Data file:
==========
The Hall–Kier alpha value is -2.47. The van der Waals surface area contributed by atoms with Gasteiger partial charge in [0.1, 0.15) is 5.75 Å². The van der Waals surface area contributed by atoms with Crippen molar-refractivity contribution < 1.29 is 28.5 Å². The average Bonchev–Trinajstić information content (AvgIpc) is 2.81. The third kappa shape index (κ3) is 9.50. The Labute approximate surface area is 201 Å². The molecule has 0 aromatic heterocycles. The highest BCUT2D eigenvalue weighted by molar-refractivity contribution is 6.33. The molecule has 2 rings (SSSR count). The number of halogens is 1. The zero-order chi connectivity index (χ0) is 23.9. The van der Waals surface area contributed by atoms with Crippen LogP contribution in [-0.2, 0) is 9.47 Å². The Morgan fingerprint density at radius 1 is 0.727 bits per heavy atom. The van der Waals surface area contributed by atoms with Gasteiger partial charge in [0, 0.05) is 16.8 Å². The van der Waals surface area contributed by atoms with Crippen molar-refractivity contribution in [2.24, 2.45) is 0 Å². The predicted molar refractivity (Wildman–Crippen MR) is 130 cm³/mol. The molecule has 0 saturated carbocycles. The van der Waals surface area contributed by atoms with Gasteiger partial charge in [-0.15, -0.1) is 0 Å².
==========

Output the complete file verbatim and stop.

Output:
The Hall–Kier alpha value is -2.47. The van der Waals surface area contributed by atoms with Gasteiger partial charge in [0.1, 0.15) is 5.75 Å². The van der Waals surface area contributed by atoms with Crippen molar-refractivity contribution < 1.29 is 28.5 Å². The average Bonchev–Trinajstić information content (AvgIpc) is 2.81. The third kappa shape index (κ3) is 9.50. The Labute approximate surface area is 201 Å². The molecule has 0 aromatic heterocycles. The highest BCUT2D eigenvalue weighted by molar-refractivity contribution is 6.33. The molecule has 2 rings (SSSR count). The number of halogens is 1. The zero-order chi connectivity index (χ0) is 23.9. The van der Waals surface area contributed by atoms with Crippen LogP contribution in [-0.2, 0) is 9.47 Å². The Morgan fingerprint density at radius 1 is 0.727 bits per heavy atom. The van der Waals surface area contributed by atoms with Gasteiger partial charge in [0, 0.05) is 16.8 Å². The van der Waals surface area contributed by atoms with Crippen molar-refractivity contribution in [2.24, 2.45) is 0 Å². The predicted molar refractivity (Wildman–Crippen MR) is 130 cm³/mol. The molecule has 0 saturated carbocycles. The van der Waals surface area contributed by atoms with Gasteiger partial charge in [-0.15, -0.1) is 0 Å².